Preventing Home Elevator Accidents

Home elevators accidents prevention

Installing a home elevator can increase both accessibility and convenience in a home. Home elevators can provide much-needed help for people with mobility issues as they ascend and descend stairs throughout the day. At the same time, however, home elevators can pose risks, especially when homeowners don’t take steps to educate themselves and their household members on ways to avoid home elevator accidents.

Let’s take a look at a few of these preventative methods, mention some incidents that have occurred in recent years, and equip homeowners with ways to prevent home elevator accidents.

Risks Posed by Home Elevators

Home elevators can introduce a host of potential elevator-related incidents and injuries, particularly for children. Think of home elevators like a swimming pool – kids shouldn’t be left alone in them, they shouldn’t be used during a storm, and they can be dangerous for people who aren’t being careful when they use them.

In recent years, there have been a number of high-profile accidents involving home elevators, some of which have been fatal, and one of which left a child dead in North Carolina.

One major danger of home elevators is the space between the elevator car and the hoistway door. Some home elevator fatalities have been caused by children getting crushed in this space, which can be as large as four inches. While safety code requirements brought this down from the five-inch limit that was required before 2016, four inches can still be more than enough space to entrap a child. There are continued, widespread calls to limit this spacing even further in the hopes of preventing more tragedies moving forward.

Another factor to consider is the fact that home elevators are usually designed to mimic the finishings of a home. If home elevator doors are designed to look like closet doors, there is potential for the locking mechanism to be manipulated by someone who may be looking for something else, or for the door to be opened by someone who doesn’t know what they’re getting themselves into. Children could also interact with this mechanism, allowing the elevator to run with the door open – and leading to potentially serious consequences. Doors are an integral safety feature of elevators, and improving regulations will result in safer home elevators.

Another danger of home elevators is that they lack some of the safety features required for commercial elevators. Many home elevators do not have key-access buttons, which essentially means that anyone can operate the elevator. As you can imagine, this causes major concern. Understanding the associated dangers of home elevators and ensuring regular inspection are vital components to home elevator safety.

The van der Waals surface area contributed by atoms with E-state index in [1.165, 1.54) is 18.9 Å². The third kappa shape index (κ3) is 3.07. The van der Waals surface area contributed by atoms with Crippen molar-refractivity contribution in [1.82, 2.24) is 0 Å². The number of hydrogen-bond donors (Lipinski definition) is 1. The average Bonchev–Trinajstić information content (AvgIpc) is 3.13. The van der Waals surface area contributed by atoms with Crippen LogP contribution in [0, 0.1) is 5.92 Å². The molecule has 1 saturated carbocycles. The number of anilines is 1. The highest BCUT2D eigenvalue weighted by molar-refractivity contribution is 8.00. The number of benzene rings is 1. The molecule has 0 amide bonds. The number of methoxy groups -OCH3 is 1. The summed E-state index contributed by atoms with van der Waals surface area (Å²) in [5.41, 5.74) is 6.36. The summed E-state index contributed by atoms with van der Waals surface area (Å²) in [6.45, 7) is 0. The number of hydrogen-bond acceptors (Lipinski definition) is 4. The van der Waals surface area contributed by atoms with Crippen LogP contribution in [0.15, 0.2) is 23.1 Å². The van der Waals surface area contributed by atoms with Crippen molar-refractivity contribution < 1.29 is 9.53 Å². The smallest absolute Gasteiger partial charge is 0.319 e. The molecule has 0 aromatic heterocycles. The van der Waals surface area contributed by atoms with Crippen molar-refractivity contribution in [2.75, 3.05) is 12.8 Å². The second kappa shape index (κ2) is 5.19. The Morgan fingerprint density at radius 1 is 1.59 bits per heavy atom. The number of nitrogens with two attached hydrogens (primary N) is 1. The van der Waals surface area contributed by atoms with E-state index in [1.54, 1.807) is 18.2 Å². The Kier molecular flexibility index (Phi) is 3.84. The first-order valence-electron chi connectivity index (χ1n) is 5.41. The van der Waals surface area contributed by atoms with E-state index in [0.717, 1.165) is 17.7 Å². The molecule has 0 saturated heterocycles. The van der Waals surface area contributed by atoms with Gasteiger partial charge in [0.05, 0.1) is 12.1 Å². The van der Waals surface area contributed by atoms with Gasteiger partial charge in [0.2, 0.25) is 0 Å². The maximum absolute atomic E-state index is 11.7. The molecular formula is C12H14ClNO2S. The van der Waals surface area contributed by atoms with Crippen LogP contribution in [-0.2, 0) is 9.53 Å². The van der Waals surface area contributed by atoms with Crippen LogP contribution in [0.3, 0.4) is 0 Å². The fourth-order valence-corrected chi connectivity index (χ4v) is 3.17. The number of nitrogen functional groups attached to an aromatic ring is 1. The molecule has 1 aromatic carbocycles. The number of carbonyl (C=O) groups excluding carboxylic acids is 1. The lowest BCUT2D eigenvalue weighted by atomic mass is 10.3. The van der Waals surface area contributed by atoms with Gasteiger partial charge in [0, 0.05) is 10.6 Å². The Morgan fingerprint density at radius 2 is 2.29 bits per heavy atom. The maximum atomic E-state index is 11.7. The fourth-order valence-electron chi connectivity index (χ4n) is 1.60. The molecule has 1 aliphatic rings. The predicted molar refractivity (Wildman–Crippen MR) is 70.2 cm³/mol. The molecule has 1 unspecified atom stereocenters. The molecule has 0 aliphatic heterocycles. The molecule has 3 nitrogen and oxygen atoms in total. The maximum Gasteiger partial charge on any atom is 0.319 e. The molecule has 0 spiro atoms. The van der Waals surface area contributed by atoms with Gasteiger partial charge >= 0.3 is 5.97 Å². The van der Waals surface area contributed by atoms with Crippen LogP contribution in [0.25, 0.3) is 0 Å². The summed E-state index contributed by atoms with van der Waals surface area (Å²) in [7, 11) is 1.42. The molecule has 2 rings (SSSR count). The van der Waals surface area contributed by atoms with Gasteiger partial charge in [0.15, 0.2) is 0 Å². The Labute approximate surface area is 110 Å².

Home elevators also need to be held to a higher standard when it comes to inspection, as the requirements for home elevator inspection are not subject to the same national safety standards as public elevators.

There have been strong efforts in recent years to improve the safety of home elevators. The American Society of Mechanical Engineers (ASME) has developed safety standards for home elevators, and some states and local Authorities Having Jurisdiction (AHJs) require home elevators to meet these standards. The International Union of Elevator Constructors (IUEC) is working to promote additional safety standards and inspections to protect people who use these conveyance systems.

How to Prevent Home Elevator Accidents

While home elevators do pose risks, there are measures that homeowners can take to prevent such accidents. Being aware of the potential risks mentioned above is paramount, but there are additional steps that homeowners may follow to maximize safety:

  1. Never allow children to operate the elevator unsupervised. Look to install a keyed access system on the outside and inside of your home elevator as soon as possible. This will prevent children from being able to access or operate the elevator by themselves.
  2. Ensure a two-way communication system is available inside your home elevator so that if someone becomes trapped, they can quickly call for help.
  3. Make sure the elevator is inspected by an elevator company regularly, ensuring it’s in good working order and that there are no safety hazards.
  4. Consider contacting your local or state representative, commissioner, or AHJ and speaking to them about supporting legislation that would require home elevators to meet the same national safety standards as public elevators. When enough people bring these issues to the attention of their representatives, changes are often made.

Most AHJs do not require home elevators to be periodically tested and inspected as recommended by ASME – an American national standard – so homeowners with residential elevators installed on their property must be extra vigilant regarding potential hazards.